liverpool victoria endowment selling

Selling A Liverpool Victoria Endowment Policy

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Mixed fortunes for savers

Press Association
Thursday February 26, 2004

selling a liverpool victoria endowment policyTwo insurers announced mixed fortunes for their long-term savers today, cutting the bonuses paid on some policies but holding others at last year's level.

Legal & General said it was cutting annual bonuses paid on conventional endowment policies to 0.75% and 1.25% from 1% and 1.75% the previous year.

However, annual bonuses paid on unitised with-profits life and pensions policies have been largely held at last year's level, while some interim bonuses have been cut and others have been held.

Liverpool Victoria, the UK's largest friendly society, also announced it was reducing bonuses paid on its conventional with-profits policies and maintaining them on its unitised ones.

With-profits are long-term policies which aim to smooth out stock market volatility. They are often taken out as pensions, or endowment policies to pay off a mortgage.

But the funds have been hit by three years of falling stock markets, leaving many endowment policyholders facing a shortfall between the projected maturity value of their policy and their mortgage.

L&G said 75% of people who had bought a mortgage endowment from the firm faced a shortfall in the maturity value of their policy at the end of 2003, with just 25% of policies on track. But Liverpool Victoria today repeated its promise to make up any shortfall between the maturity value of mortgage endowments and their target sum.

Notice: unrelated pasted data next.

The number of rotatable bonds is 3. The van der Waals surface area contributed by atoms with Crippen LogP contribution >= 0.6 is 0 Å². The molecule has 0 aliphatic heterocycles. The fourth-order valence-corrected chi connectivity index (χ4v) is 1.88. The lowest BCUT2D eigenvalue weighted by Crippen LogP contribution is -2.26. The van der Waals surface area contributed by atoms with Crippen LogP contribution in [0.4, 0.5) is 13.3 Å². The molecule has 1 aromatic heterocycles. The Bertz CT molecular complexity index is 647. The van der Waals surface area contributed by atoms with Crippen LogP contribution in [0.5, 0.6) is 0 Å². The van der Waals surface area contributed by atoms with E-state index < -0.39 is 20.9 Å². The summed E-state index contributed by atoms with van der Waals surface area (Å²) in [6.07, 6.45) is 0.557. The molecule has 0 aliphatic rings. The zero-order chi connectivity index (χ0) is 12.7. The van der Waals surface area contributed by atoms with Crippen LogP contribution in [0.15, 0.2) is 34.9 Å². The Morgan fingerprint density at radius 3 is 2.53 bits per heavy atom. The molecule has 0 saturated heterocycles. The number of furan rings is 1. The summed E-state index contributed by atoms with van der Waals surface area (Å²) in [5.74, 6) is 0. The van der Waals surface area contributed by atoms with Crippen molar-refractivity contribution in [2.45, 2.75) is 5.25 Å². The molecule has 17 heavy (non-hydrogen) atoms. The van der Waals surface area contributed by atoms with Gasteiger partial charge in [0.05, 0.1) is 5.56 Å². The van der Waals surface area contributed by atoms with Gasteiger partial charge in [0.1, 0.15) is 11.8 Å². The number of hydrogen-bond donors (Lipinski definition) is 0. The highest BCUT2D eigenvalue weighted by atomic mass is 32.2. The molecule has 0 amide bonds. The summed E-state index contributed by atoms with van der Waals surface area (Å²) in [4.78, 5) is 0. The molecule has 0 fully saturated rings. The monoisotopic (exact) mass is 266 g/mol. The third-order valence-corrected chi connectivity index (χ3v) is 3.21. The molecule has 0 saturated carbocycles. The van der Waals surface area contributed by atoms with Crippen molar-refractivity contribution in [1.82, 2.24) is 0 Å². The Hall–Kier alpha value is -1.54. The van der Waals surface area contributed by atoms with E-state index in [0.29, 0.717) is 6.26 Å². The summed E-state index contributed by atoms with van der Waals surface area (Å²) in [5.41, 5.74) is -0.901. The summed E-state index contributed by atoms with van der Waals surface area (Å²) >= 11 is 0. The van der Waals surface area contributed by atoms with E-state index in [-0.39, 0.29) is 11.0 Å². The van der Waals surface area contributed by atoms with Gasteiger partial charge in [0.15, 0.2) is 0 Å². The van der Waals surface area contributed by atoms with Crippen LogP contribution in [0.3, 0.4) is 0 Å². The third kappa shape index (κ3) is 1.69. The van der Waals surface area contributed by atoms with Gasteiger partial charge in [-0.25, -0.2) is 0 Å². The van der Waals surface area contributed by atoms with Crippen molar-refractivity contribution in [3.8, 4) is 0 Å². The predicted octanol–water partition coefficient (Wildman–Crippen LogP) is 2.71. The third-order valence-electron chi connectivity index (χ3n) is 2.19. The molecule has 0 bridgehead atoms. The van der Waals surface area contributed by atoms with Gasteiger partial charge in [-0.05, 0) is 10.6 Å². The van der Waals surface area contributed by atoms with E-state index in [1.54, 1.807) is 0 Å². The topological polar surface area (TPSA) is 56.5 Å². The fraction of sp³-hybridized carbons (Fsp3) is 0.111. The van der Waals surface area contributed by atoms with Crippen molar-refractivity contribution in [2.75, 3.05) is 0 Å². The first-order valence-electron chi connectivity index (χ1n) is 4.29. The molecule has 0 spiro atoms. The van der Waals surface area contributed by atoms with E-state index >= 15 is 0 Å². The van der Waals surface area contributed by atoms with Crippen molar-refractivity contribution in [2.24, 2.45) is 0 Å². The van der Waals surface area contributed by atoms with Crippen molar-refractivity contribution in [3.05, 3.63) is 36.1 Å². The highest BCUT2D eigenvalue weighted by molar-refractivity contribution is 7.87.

Today's bonus announcements mean that someone who had paid £50 a month for 25 years into an endowment policy with L&G will see the maturity value of their policy fall to £53,333 from the £59,047 it would have been worth if the policy had matured a year earlier.

Liverpool Victoria said the maturity value of an ordinary branch conventional with-profits policy into which someone had paid £50 a month for 25 years will fall to £83,945 from £93,503 last year.

It also added that the new 'realistic' accounting regime being introduced by the Financial Conduct Authority was not expected to have any adverse impact on its solvency and capital positions.

Standard Life, which had been locked in talks with the FSA over the impact of the new regime, recently announced it had sold £7.5bn of equities as a result of the regime's introduction because it needed the certainty of returns offered by bonds.